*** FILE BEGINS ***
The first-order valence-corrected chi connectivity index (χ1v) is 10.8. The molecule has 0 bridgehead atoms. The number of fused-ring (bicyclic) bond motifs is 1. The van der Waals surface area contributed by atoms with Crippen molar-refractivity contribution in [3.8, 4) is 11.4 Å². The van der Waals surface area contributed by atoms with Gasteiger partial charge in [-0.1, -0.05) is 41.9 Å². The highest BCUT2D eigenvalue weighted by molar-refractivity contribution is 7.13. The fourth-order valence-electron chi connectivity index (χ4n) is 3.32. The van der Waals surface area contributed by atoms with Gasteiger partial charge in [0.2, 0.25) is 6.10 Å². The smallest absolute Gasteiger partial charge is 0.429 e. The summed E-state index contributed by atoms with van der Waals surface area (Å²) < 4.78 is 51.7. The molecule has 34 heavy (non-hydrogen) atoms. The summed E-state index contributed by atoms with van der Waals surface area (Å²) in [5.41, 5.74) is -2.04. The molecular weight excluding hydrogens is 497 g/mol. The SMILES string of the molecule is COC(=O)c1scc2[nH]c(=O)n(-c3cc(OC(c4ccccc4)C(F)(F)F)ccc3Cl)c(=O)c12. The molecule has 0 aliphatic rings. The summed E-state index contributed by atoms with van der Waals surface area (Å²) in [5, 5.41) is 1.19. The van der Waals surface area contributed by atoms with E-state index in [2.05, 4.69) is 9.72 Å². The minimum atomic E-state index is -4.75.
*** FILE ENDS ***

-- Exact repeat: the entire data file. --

The first-order valence-corrected chi connectivity index (χ1v) is 10.8. The molecule has 0 bridgehead atoms. The number of fused-ring (bicyclic) bond motifs is 1. The van der Waals surface area contributed by atoms with Crippen molar-refractivity contribution in [3.8, 4) is 11.4 Å². The van der Waals surface area contributed by atoms with Gasteiger partial charge in [-0.1, -0.05) is 41.9 Å². The highest BCUT2D eigenvalue weighted by molar-refractivity contribution is 7.13. The fourth-order valence-electron chi connectivity index (χ4n) is 3.32. The van der Waals surface area contributed by atoms with Gasteiger partial charge in [0.2, 0.25) is 6.10 Å². The smallest absolute Gasteiger partial charge is 0.429 e. The summed E-state index contributed by atoms with van der Waals surface area (Å²) < 4.78 is 51.7. The molecule has 34 heavy (non-hydrogen) atoms. The summed E-state index contributed by atoms with van der Waals surface area (Å²) in [5.41, 5.74) is -2.04. The molecular weight excluding hydrogens is 497 g/mol. The SMILES string of the molecule is COC(=O)c1scc2[nH]c(=O)n(-c3cc(OC(c4ccccc4)C(F)(F)F)ccc3Cl)c(=O)c12. The molecule has 0 aliphatic rings. The summed E-state index contributed by atoms with van der Waals surface area (Å²) in [5, 5.41) is 1.19. The van der Waals surface area contributed by atoms with E-state index in [2.05, 4.69) is 9.72 Å². The minimum atomic E-state index is -4.75.